Hundreds, mainly Rohingyas, rescued off Indonesian waters

Reuters

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Migrants believed to be Rohingya rest inside a shelter after being rescued by fishermen at Lhoksukon in Indonesia's Aceh Province May 11, 2015. Photo: Reuters Migrants believed to be Rohingya rest inside a shelter after being rescued by fishermen at Lhoksukon in Indonesia's Aceh Province May 11, 2015. Photo: Reuters
Nearly 600 migrants thought to be Rohingya refugees and Bangladeshis were rescued from at least two wooden boats stranded off the coast of Indonesia's northern Aceh province, authorities said on Sunday.
The overcrowded boats, which were carrying nearly 100 women and dozens of children among the refugees, were towed to shore by fishermen after running out of fuel.
"According to the information we have so far, the people on board are from Myanmar. They are Muslim, from the Rohingya community," said Mohammed Arif Mutaqin, spokesman for the Aceh Search and Rescue Agency.
The International Organization for Migration (IOM) said Bangladeshis were also among the migrants, who authorities believe left Thailand about seven days ago. Some died during the journey.
Of those rescued, around 50 were taken to hospital. "In general, they were suffering from starvation and many were very thin," said North Aceh police chief Achmadi.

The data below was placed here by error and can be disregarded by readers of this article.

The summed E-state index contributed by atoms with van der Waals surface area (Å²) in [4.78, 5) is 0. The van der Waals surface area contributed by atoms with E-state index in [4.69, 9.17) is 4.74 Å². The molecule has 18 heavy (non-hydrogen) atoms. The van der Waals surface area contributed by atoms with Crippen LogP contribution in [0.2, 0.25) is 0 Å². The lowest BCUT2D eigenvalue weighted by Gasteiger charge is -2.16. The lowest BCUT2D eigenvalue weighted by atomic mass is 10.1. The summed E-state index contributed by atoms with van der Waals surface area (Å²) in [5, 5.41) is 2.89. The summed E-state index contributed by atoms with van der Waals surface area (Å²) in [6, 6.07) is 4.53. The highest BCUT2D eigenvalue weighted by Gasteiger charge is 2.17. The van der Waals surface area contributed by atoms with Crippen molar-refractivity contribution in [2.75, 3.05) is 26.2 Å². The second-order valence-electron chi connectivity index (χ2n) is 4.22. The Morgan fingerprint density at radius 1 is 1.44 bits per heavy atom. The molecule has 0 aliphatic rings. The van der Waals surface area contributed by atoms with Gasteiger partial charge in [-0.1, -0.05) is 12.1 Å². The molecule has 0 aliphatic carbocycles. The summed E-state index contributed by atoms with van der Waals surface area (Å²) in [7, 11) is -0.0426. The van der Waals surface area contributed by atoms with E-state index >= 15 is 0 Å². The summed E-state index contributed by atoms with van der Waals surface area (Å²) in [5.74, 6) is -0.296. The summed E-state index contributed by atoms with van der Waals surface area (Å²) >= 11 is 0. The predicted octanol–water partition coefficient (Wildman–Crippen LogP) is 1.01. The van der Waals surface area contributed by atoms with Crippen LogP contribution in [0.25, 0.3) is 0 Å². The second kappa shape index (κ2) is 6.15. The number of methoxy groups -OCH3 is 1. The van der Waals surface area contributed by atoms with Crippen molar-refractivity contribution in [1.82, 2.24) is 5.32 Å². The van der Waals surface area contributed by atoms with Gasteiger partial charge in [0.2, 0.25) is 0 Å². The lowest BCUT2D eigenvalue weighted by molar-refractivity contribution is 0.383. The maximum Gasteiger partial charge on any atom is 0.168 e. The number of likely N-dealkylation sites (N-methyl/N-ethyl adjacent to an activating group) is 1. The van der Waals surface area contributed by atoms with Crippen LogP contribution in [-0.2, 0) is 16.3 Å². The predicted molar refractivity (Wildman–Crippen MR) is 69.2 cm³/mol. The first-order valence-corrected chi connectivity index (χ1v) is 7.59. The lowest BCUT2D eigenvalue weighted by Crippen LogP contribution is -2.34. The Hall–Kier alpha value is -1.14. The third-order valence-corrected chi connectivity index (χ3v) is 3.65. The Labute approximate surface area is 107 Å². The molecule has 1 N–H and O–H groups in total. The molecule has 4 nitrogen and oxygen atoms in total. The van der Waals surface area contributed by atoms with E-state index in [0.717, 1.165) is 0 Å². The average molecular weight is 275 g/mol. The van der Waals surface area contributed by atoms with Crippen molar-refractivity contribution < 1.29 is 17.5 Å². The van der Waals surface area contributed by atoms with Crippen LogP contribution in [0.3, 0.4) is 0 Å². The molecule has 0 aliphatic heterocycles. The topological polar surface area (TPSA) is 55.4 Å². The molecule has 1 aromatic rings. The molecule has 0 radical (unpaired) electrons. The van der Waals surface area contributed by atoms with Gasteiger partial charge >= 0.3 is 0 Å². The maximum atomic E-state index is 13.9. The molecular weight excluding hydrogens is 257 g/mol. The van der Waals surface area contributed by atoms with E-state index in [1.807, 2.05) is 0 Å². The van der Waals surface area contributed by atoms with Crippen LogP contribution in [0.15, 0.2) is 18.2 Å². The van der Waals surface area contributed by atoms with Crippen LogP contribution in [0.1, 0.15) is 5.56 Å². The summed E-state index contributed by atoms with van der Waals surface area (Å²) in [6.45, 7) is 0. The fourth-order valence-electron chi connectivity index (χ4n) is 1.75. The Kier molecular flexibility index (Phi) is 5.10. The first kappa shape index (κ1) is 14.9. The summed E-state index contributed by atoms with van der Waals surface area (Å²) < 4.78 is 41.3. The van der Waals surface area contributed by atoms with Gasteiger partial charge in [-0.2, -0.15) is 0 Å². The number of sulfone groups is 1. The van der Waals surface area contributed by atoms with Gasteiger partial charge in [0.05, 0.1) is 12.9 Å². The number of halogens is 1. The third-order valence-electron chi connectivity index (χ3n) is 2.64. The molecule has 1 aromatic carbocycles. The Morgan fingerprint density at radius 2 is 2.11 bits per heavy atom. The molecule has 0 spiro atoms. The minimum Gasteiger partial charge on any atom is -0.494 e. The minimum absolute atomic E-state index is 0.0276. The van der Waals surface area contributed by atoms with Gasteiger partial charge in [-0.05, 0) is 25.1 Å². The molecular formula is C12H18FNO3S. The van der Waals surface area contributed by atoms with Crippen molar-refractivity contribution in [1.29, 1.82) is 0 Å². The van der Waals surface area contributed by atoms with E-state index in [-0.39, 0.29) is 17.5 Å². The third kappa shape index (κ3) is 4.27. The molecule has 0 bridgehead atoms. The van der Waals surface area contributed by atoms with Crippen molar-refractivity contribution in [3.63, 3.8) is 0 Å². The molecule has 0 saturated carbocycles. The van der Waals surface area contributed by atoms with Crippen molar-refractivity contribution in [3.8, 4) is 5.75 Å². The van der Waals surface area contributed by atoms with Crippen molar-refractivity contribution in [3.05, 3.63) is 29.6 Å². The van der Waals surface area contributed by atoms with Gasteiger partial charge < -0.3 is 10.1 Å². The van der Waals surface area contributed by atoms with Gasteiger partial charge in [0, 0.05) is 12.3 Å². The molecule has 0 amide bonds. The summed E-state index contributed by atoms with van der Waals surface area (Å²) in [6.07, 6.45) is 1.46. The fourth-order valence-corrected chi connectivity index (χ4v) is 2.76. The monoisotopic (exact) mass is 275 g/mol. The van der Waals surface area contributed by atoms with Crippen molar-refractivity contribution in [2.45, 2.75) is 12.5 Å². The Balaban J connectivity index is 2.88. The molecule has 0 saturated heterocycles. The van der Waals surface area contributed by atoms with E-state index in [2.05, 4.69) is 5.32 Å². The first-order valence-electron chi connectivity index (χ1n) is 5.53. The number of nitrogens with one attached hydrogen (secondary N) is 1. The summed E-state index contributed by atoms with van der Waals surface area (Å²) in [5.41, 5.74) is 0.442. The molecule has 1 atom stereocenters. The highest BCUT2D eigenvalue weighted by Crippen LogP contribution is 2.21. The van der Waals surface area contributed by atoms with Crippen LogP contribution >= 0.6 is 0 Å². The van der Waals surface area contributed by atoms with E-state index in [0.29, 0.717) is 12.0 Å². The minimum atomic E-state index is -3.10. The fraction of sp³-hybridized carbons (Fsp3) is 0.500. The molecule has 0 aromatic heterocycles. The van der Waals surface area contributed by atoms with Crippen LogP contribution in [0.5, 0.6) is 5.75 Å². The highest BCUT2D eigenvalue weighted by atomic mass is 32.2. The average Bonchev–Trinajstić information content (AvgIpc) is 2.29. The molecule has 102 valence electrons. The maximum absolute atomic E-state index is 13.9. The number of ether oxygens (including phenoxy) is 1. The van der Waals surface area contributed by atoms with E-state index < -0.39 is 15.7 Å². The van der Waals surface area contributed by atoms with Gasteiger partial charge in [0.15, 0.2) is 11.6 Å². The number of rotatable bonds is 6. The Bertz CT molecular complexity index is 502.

Some of the migrants had initially believed they had arrived in Malaysia.
"We are hearing the passengers were left close to shore and were told that this is Malaysia and you got what you paid for. They came onshore and found out it wasn't Malaysia," said Mark Getchell, head of the IOM's mission in Indonesia.
Since 2012, more than 100,000 stateless Rohingya Muslims have fled violence and poverty in Myanmar. Most travel in traffickers' boats to Thailand, where they are held by traffickers in squalid jungle camps before a ransom is paid.
An estimated 25,000 Rohingyas and Bangladeshis boarded people-smugglers' boats in the first three months of this year, twice as many in the same period of 2014, the U.N. refugee agency UNHCR said on Friday.
An agency official estimated that around 300 people had died at sea in the first quarter of this year as a result of starvation, dehydration and abuse by boat crews.

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